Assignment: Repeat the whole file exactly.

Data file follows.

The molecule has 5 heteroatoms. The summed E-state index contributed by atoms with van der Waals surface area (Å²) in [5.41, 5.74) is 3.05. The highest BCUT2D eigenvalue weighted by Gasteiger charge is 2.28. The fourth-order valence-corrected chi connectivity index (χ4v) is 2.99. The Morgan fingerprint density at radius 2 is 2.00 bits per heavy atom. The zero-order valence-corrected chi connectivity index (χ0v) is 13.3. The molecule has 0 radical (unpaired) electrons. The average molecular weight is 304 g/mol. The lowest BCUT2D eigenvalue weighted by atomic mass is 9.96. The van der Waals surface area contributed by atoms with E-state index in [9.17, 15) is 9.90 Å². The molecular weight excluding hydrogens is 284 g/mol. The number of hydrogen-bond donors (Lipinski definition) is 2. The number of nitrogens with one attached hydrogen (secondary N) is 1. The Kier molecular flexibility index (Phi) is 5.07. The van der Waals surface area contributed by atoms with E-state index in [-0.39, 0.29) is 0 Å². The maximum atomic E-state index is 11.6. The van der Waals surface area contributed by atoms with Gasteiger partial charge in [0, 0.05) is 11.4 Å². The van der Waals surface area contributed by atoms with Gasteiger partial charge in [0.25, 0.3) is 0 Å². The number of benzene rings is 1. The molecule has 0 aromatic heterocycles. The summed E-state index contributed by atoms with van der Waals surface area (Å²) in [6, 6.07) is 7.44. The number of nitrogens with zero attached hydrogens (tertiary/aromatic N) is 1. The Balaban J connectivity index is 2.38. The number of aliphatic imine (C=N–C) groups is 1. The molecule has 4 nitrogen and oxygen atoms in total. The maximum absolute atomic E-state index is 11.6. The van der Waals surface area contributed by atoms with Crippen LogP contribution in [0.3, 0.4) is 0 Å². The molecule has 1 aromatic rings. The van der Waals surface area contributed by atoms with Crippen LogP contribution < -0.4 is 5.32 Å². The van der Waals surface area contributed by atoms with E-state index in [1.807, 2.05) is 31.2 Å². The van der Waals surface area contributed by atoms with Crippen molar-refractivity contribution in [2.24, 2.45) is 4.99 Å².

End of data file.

The molecule has 5 heteroatoms. The summed E-state index contributed by atoms with van der Waals surface area (Å²) in [5.41, 5.74) is 3.05. The highest BCUT2D eigenvalue weighted by Gasteiger charge is 2.28. The fourth-order valence-corrected chi connectivity index (χ4v) is 2.99. The Morgan fingerprint density at radius 2 is 2.00 bits per heavy atom. The zero-order valence-corrected chi connectivity index (χ0v) is 13.3. The molecule has 0 radical (unpaired) electrons. The average molecular weight is 304 g/mol. The lowest BCUT2D eigenvalue weighted by atomic mass is 9.96. The van der Waals surface area contributed by atoms with E-state index in [9.17, 15) is 9.90 Å². The molecular weight excluding hydrogens is 284 g/mol. The number of hydrogen-bond donors (Lipinski definition) is 2. The number of nitrogens with one attached hydrogen (secondary N) is 1. The Kier molecular flexibility index (Phi) is 5.07. The van der Waals surface area contributed by atoms with E-state index in [-0.39, 0.29) is 0 Å². The maximum atomic E-state index is 11.6. The van der Waals surface area contributed by atoms with Gasteiger partial charge in [0, 0.05) is 11.4 Å². The van der Waals surface area contributed by atoms with Gasteiger partial charge in [0.25, 0.3) is 0 Å². The number of benzene rings is 1. The molecule has 0 aromatic heterocycles. The summed E-state index contributed by atoms with van der Waals surface area (Å²) in [6, 6.07) is 7.44. The number of nitrogens with zero attached hydrogens (tertiary/aromatic N) is 1. The Balaban J connectivity index is 2.38. The number of aliphatic imine (C=N–C) groups is 1. The molecule has 4 nitrogen and oxygen atoms in total. The maximum absolute atomic E-state index is 11.6. The van der Waals surface area contributed by atoms with Crippen LogP contribution in [0.3, 0.4) is 0 Å². The molecule has 1 aromatic rings. The van der Waals surface area contributed by atoms with Crippen LogP contribution < -0.4 is 5.32 Å². The van der Waals surface area contributed by atoms with E-state index in [1.807, 2.05) is 31.2 Å². The van der Waals surface area contributed by atoms with Crippen molar-refractivity contribution in [2.24, 2.45) is 4.99 Å².